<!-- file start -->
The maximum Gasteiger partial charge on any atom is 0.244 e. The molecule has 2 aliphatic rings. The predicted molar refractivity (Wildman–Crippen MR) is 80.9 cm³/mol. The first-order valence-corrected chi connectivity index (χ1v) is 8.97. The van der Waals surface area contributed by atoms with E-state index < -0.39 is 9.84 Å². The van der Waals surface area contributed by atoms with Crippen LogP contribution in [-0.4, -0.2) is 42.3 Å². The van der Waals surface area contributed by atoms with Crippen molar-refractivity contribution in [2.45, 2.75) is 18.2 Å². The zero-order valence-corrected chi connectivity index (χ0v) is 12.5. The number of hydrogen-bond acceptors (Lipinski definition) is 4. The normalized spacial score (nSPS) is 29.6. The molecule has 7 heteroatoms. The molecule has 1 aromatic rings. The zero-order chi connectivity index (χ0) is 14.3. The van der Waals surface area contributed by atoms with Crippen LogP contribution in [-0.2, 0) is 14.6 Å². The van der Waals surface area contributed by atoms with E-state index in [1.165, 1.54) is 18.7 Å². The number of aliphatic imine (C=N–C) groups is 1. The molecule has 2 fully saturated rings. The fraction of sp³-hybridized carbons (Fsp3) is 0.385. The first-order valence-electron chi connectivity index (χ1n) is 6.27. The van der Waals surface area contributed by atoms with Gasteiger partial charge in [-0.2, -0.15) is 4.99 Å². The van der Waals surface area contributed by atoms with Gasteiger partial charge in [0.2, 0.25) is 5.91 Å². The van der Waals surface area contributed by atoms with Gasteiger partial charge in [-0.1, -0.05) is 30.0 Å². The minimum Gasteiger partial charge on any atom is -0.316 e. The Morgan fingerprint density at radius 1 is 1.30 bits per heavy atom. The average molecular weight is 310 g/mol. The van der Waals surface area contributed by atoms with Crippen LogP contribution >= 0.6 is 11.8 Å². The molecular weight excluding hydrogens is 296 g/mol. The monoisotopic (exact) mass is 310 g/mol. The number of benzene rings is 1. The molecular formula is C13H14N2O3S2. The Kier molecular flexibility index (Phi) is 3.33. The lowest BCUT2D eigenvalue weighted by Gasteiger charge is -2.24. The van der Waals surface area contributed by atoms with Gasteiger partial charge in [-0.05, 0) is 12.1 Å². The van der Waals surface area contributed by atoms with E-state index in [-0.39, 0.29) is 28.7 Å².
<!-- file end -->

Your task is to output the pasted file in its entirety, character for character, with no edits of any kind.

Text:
The maximum Gasteiger partial charge on any atom is 0.244 e. The molecule has 2 aliphatic rings. The predicted molar refractivity (Wildman–Crippen MR) is 80.9 cm³/mol. The first-order valence-corrected chi connectivity index (χ1v) is 8.97. The van der Waals surface area contributed by atoms with E-state index < -0.39 is 9.84 Å². The van der Waals surface area contributed by atoms with Crippen LogP contribution in [-0.4, -0.2) is 42.3 Å². The van der Waals surface area contributed by atoms with Crippen molar-refractivity contribution in [2.45, 2.75) is 18.2 Å². The zero-order valence-corrected chi connectivity index (χ0v) is 12.5. The number of hydrogen-bond acceptors (Lipinski definition) is 4. The normalized spacial score (nSPS) is 29.6. The molecule has 7 heteroatoms. The molecule has 1 aromatic rings. The zero-order chi connectivity index (χ0) is 14.3. The van der Waals surface area contributed by atoms with Crippen LogP contribution in [-0.2, 0) is 14.6 Å². The van der Waals surface area contributed by atoms with E-state index in [1.165, 1.54) is 18.7 Å². The number of aliphatic imine (C=N–C) groups is 1. The molecule has 2 fully saturated rings. The fraction of sp³-hybridized carbons (Fsp3) is 0.385. The first-order valence-electron chi connectivity index (χ1n) is 6.27. The van der Waals surface area contributed by atoms with Gasteiger partial charge in [-0.2, -0.15) is 4.99 Å². The van der Waals surface area contributed by atoms with Gasteiger partial charge in [0.2, 0.25) is 5.91 Å². The van der Waals surface area contributed by atoms with Gasteiger partial charge in [-0.1, -0.05) is 30.0 Å². The minimum Gasteiger partial charge on any atom is -0.316 e. The Morgan fingerprint density at radius 1 is 1.30 bits per heavy atom. The average molecular weight is 310 g/mol. The van der Waals surface area contributed by atoms with Crippen LogP contribution >= 0.6 is 11.8 Å². The molecular weight excluding hydrogens is 296 g/mol. The monoisotopic (exact) mass is 310 g/mol. The number of benzene rings is 1. The molecular formula is C13H14N2O3S2. The Kier molecular flexibility index (Phi) is 3.33. The lowest BCUT2D eigenvalue weighted by Gasteiger charge is -2.24. The van der Waals surface area contributed by atoms with Gasteiger partial charge in [-0.05, 0) is 12.1 Å². The van der Waals surface area contributed by atoms with E-state index in [-0.39, 0.29) is 28.7 Å².